A Family Calling
Anthony Pugh’s grandmother inspired him to pursue an associate degree in nursing
Growing up listening to his grandma recount her experiences as an ICU and travel nurse working in Florida, Alabama and other states inclined Anthony Pugh toward medicine, but it was only upon her death in 2016 that he realized nursing was truly his calling.
“I kind of wanted to be a nurse while she was alive, but then when she died I was like, ‘Oh, now I really want to be a nurse,’” recalled the 22-year-old from East Sparta in Stark County.
Pugh didn’t waste time. He obtained his State Tested Nursing Assistant license while still in high school and began caring for seniors at a skilled nursing facility, the closest he could get to the medical field at the time. That was followed by a year on staff at a KinderCare child care facility, which, while rewarding, convinced Pugh pediatrics would not be his focus. “They’re cute when they go home at 6 o’clock,” he chuckled.
Pugh’s next stops were Cleveland Clinic’s orthopedic trauma floor — where he’s worked for the past three years helping a wide variety of patient populations, from elderly fall victims to gunshot wounds — and Tri-C’s nursing program, from which he will graduate this spring.
After his grandfather died in 2020, Pugh suddenly had company on his learning path. His mother had given birth to him when she was 16 and never finished high school. A longtime STNA now in her late 30s, she got her GED and then applied to the Licensed Practical Nurse track of the Canton City Schools Adult Career & Technical Education program. Pugh’s sister, now 21, entered the LPN program at the same time.
“This whole last year we’ve all three been going to nursing school together and studying together and doing homework together,” Pugh said. “But it bothers my sister a lot, you know, having to go school with your parent. She said it’s just as annoying as you’d think it is.”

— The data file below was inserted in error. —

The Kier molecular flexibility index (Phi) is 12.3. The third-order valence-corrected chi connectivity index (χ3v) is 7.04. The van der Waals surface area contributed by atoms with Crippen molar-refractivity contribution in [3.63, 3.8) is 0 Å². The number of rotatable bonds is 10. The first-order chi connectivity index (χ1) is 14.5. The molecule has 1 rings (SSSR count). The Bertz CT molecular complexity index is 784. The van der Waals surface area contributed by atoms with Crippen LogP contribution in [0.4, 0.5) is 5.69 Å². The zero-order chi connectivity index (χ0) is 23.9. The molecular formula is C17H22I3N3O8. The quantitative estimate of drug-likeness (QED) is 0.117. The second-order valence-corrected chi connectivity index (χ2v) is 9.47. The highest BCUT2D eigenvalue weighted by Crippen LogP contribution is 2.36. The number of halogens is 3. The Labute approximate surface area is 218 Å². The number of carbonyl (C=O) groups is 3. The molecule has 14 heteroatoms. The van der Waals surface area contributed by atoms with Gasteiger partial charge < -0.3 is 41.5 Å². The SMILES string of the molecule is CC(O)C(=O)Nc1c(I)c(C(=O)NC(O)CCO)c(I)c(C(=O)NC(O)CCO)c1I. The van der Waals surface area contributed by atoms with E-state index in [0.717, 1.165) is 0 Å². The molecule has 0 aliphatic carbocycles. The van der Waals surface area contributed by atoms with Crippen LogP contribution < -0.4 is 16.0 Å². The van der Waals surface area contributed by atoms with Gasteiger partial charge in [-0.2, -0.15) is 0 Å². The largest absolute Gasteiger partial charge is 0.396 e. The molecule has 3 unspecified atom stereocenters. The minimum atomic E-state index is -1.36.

During the semesters when COVID-19 prevented in-person classes at Eastern Campus, Pugh’s job at the Clinic proved especially beneficial by enabling him to see in person exactly what his Tri-C instructors had been teaching on screen.
“Nursing school is already incredibly difficult,” he said. “To have to do it all online makes it even more difficult.” However, he found that Tri-C faculty adapted quickly to the new circumstances.
“Some of my instructors were so knowledgeable in the subjects that they were teaching,” Pugh said. “Having an instructor who knows what they’re teaching firsthand really helped. It’s hard to have an instructor teach you about ventilators if she’s never touched one in her life.”
After graduation in June, Pugh will take his National Council Licensure Examination and then start work in July in the ICU at Cleveland Clinic’s Hillcrest Hospital.
Story written by Michael von Glahn.
Cuyahoga Community College will celebrate the academic achievements of its newest graduates during commencement, June 9 at Byers Field at Robert M. Boulton Stadium in Parma. Check our News and Events page leading up to the event as we highlight members of the Class of 2021.
June 03, 2021
Erik Cassano, 216-987-3577 or email@example.com